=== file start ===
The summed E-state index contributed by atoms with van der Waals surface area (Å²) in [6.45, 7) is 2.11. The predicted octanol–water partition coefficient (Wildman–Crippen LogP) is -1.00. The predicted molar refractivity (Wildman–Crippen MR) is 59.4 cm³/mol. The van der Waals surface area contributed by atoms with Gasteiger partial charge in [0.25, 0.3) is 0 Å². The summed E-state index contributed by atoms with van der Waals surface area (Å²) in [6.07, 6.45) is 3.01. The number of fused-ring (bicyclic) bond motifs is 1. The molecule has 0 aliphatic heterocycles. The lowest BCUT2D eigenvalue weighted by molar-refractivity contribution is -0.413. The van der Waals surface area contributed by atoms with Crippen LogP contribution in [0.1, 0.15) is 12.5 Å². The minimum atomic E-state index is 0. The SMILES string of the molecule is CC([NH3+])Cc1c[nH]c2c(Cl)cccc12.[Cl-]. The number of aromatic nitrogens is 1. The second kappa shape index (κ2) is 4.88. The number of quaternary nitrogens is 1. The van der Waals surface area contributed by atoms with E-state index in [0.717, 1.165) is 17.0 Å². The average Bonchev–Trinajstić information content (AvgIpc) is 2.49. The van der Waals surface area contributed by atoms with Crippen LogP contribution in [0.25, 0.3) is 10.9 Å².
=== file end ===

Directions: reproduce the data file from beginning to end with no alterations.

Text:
The summed E-state index contributed by atoms with van der Waals surface area (Å²) in [6.45, 7) is 2.11. The predicted octanol–water partition coefficient (Wildman–Crippen LogP) is -1.00. The predicted molar refractivity (Wildman–Crippen MR) is 59.4 cm³/mol. The van der Waals surface area contributed by atoms with Gasteiger partial charge in [0.25, 0.3) is 0 Å². The summed E-state index contributed by atoms with van der Waals surface area (Å²) in [6.07, 6.45) is 3.01. The number of fused-ring (bicyclic) bond motifs is 1. The molecule has 0 aliphatic heterocycles. The lowest BCUT2D eigenvalue weighted by molar-refractivity contribution is -0.413. The van der Waals surface area contributed by atoms with Crippen LogP contribution in [0.1, 0.15) is 12.5 Å². The minimum atomic E-state index is 0. The SMILES string of the molecule is CC([NH3+])Cc1c[nH]c2c(Cl)cccc12.[Cl-]. The number of aromatic nitrogens is 1. The second kappa shape index (κ2) is 4.88. The number of quaternary nitrogens is 1. The van der Waals surface area contributed by atoms with E-state index in [0.717, 1.165) is 17.0 Å². The average Bonchev–Trinajstić information content (AvgIpc) is 2.49. The van der Waals surface area contributed by atoms with Crippen LogP contribution in [0.25, 0.3) is 10.9 Å².